Federal Reserve gives the market a green light
Chairman Ben Bernanke gave a statement on Wednesday indicating the Federal Reserve will continue its quantitative easing program to stimulate the U.S. economy. He explained that under the committee’s dual mandate of full employment and stable prices they view the U.S. economy as slowly improving while inflation should stay under their target rate of 2%. As the statement from Bernanke below indicates, they do not have any current plan to take their foot off the gas pedal in the near future.
“To support a stronger economic recovery and to help ensure that inflation, over time, is at the rate most consistent with its dual mandate, the Committee decided to continue purchasing additional agency mortgage-backed securities at a pace of $40 billion per month and longer-term Treasury securities at a pace of $45 billion per month. The Committee is maintaining its existing policy of reinvesting principal payments from its holdings of agency debt and agency mortgage-backed securities in agency mortgage-backed securities and of rolling over maturing Treasury securities at auction. Taken together, these actions should maintain downward pressure on longer-term interest rates, support mortgage markets, and help to make broader financial conditions more accommodative”.
European Restructuring back in the news this week
The Banks in Cyprus were considering giving depositors a nearly 10% haircut on their funds as part of a 10 billion euro bailout agreement with other European Union (EU) nations. The Cyprus economy is in recession and there have been allegations of a connection with Russian money launderers. Keep in mind that this is a tiny country with just one million citizens. The markets reacted earlier in the week due to renewed fears of “contagion” if this small country exited the European Union over this crisis. We think this is a unique issue with Cyprus and it will not bleed into the other European Countries as they work to rebuild the capital in their banks.
Stock Market Valuations are still attractive
Despite the recent move higher in the market, we still view stocks as attractively priced. The media is talking about the market setting a record but they need to also point out the fact that earnings are much higher than in 2007. The average estimate for total S&P 500 earnings for 2013 is $110.00 versus 2007 earnings of $84.53. If we take the projected 2013 earnings multiplied by the historic average price to earnings ratio of 16 it equates to a fair value for the S&P 500 of 1,760. The S&P 500 is at 1,546 today which is approximately 14% undervalued.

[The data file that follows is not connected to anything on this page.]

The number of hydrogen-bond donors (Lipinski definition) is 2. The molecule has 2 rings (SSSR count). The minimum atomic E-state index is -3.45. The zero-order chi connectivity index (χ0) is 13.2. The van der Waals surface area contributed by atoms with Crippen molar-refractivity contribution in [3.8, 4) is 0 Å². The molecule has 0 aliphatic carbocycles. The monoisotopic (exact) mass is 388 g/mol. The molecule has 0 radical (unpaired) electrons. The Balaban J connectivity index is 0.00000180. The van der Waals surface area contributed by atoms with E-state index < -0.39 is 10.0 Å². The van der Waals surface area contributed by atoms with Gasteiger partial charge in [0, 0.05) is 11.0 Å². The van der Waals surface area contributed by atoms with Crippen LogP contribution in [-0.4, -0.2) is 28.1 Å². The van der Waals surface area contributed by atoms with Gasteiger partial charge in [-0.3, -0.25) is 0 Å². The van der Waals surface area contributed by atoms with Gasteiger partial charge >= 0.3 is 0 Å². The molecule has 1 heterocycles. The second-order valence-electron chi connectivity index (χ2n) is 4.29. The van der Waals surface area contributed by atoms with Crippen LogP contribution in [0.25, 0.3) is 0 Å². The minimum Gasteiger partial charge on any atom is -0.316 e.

There are still a number of macro risks that are unresolved. The European banking system is in the spotlight again with the Chaos in Cypress. The U.S. Congress has not agreed upon the spending cuts or a budget. North Korea and Iran both seem to be “talking crazy” again. A pullback may actually be healthy for the markets at some point this year. The S&P 500 has gone 114 days without a 5% or more short term pullback which is one of the longest stretches of the major bull markets in history. A short term break in the run up would not be a sign of weakness in our opinion. Historically, bull markets last much longer when there are some short term sell offs. These pullbacks are often the pauses that refresh the bull market. When the market has avoided pullbacks for an extended period, the bull market has tended to be shorter and result in a bear market when the decline eventually came. For example, the long bull markets of the 1980s and 1990s had dozens of 5% or more pullbacks with many 10% or more, whereas the much shorter four-year (2003 – 2007) bull market did not have a single pullback of 10% or more and ended by erasing the entire bull market gain. Therefore, pullbacks do not have to be viewed as always negative; instead we actually can at times benefit from them, since they help to sustain the bull market and provide opportunities for investors to put additional money to work at attractive prices.
The number of people seeking U.S. unemployment aid barely changed last week, while the average over the past month fell to a fresh five-year low. The decline in layoffs is helping strengthen the job market. Weekly unemployment benefit applications rose just 2,000 to a seasonally adjusted 336,000, the Labor Department said Thursday. Over the past four weeks, applications have dropped by 7,500 to 339,750. That’s the lowest since February 2008. Economists pay close attention to the four-week average because it can smooth out week to week fluctuations. The steady decline in unemployment claims signals that companies are laying off fewer workers. That suggests many aren’t worried about economic conditions in the near future.